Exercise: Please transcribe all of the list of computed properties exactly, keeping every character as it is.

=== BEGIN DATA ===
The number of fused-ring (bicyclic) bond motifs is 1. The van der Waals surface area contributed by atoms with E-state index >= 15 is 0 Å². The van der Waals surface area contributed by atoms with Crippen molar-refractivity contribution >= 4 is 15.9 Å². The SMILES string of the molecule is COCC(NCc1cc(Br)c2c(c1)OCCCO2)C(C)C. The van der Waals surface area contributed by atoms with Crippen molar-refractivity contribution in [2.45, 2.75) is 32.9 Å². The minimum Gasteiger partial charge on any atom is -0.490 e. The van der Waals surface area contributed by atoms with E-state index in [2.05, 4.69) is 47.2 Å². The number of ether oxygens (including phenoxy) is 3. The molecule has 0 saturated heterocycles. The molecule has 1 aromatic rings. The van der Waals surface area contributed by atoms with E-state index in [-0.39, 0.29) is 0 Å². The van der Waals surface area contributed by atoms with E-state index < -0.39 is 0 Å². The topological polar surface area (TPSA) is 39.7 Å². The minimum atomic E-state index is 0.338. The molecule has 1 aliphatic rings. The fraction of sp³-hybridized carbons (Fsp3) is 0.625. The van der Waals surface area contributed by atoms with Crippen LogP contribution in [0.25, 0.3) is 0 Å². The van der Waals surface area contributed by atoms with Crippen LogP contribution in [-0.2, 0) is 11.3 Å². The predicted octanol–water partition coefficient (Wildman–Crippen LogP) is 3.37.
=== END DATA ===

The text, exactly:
The number of fused-ring (bicyclic) bond motifs is 1. The van der Waals surface area contributed by atoms with E-state index >= 15 is 0 Å². The van der Waals surface area contributed by atoms with Crippen molar-refractivity contribution >= 4 is 15.9 Å². The SMILES string of the molecule is COCC(NCc1cc(Br)c2c(c1)OCCCO2)C(C)C. The van der Waals surface area contributed by atoms with Crippen molar-refractivity contribution in [2.45, 2.75) is 32.9 Å². The minimum Gasteiger partial charge on any atom is -0.490 e. The van der Waals surface area contributed by atoms with E-state index in [2.05, 4.69) is 47.2 Å². The number of ether oxygens (including phenoxy) is 3. The molecule has 0 saturated heterocycles. The molecule has 1 aromatic rings. The van der Waals surface area contributed by atoms with E-state index in [-0.39, 0.29) is 0 Å². The van der Waals surface area contributed by atoms with E-state index < -0.39 is 0 Å². The topological polar surface area (TPSA) is 39.7 Å². The minimum atomic E-state index is 0.338. The molecule has 1 aliphatic rings. The fraction of sp³-hybridized carbons (Fsp3) is 0.625. The van der Waals surface area contributed by atoms with Crippen LogP contribution in [0.25, 0.3) is 0 Å². The van der Waals surface area contributed by atoms with Crippen LogP contribution in [-0.2, 0) is 11.3 Å². The predicted octanol–water partition coefficient (Wildman–Crippen LogP) is 3.37.